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Kennedy and Cuba

Kennedy inherits a military budget that's grown to take up nearly half of the entire government and he increases this by billions of dollars. He allows the American public to believe they're close to losing the arms race with Russia when America has enough atomic bombs to kill every man, woman and child on earth and 1,700 bombers to make it so. Russia, at this time, has less than two hundred. But Americans had realised by the end of the 1950s that nuclear testing meant radiation fall-out could soon be in their breakfast bowls. One of Kennedy's greatest achievements is the treaty agreed with Russia in 1963 that bans nuclear testing in the air. It's achieved after both countries come close to nuclear destruction over Cuba.


The CIA has a plan to invade the communist island of Cuba with Cuban exiles in order to topple the leader, Fidel Castro. Castro was the Bin Laden of his day and actions such as confiscating over a million acres of land from American companies hadn't endeared him to the US. But his reforms, including distributing the newly acquired land to the poor, make him a popular leader. In April 1961, less than three months into his Presidency, Kennedy authorises the coup. But Castro even knew of the invasion point, the Bay of Pigs. Within three days, the exiles are beaten. The Russian leader, Khrushchev, takes advantage of the American failure by preparing to install nuclear missiles.


On 16 October 1962, Kennedy's shown day old photographs of Soviet soldiers with nuclear warheads on Cuba. He turns for advice to ExComm, the Executive Committee of the National Security Council, one of whose members is the attorney general, his brother, Robert Kennedy. It's unknown whether Robert is aware that his presidential brother secretly records most of ExComm's meetings.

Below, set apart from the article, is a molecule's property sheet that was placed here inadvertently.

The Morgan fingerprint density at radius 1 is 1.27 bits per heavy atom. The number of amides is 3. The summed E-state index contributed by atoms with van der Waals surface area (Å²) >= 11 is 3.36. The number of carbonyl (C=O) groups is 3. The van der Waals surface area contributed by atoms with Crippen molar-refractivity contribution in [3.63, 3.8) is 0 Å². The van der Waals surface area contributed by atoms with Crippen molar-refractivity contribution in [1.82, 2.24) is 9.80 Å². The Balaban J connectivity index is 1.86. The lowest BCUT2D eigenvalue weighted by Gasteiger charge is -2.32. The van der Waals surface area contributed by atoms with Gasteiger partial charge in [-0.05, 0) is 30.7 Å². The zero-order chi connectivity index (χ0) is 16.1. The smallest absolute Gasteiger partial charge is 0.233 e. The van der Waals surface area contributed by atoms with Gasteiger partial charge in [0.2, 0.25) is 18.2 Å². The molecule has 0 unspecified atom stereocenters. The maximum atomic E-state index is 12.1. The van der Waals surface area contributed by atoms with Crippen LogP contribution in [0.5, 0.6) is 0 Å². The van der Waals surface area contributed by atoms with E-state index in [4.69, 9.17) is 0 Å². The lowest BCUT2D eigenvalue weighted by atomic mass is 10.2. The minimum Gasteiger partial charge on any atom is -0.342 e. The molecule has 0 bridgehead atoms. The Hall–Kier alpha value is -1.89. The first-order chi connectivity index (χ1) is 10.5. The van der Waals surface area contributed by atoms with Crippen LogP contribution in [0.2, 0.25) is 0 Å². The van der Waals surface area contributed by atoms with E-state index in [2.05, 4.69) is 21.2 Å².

The first proposal, unanimously agreed, is to bomb Cuba without warning. This 'Pearl Harbor' option is dismissed by day three and it's decided to publicly denounce the missiles, and block any further missiles reaching Cuba. Russian defiance of this will be met with nuclear retaliation. On Monday 22 October Kennedy puts the world on nuclear alert. Americans stockpile food in preparation for the coming nuclear winter. Then, four days later, Khrushchev offers to remove the missiles. But only in return for a promise that America won't invade Cuba, and that nuclear missiles will be withdrawn from Turkey. Initially, Kennedy thinks this a fair swap. Others realise that to concede the safety of their European allies for the sake of American security would fatally undermine NATO. And the North Atlantic Treaty Organization was America's best defence against a Russian land invasion of Western Europe. But Khrushchev has already decided to back down, and as the Russians send their missiles home, the world breathes again. A year later, Kennedy is shot dead. Vice President Lyndon Johnson takes office and uses Kennedy's memory to push through the legislation that secures African Americans into the constitution. In August 1964, American officials fabricate an attack on a US vessel in the Gulf of Tonkin and use the Tonkin Resolution to officially launch the Vietnam war.

Did you know?

Three of the Bay of Pigs Cuban exiles used by President Kennedy returned to America only to find employment as burglars and wire-tappers for Richard Nixon in the Watergate scandal., On taking office, JFK launched the Alliance for Progress to help develop Latin America. But according to author Howard Zinn, instead of this bettering the lives of people in Latin America, it 'turned out to be mostly military aid to keep in power right-wing dictatorships and enable them to stave off revolutions'., In 1961 JFK told the world that America will put a man on the moon by the end of the decade. They just make it, in July 1969, when two men, Buzz Aldrin and Neil Armstrong become the first humans to walk upon the moon.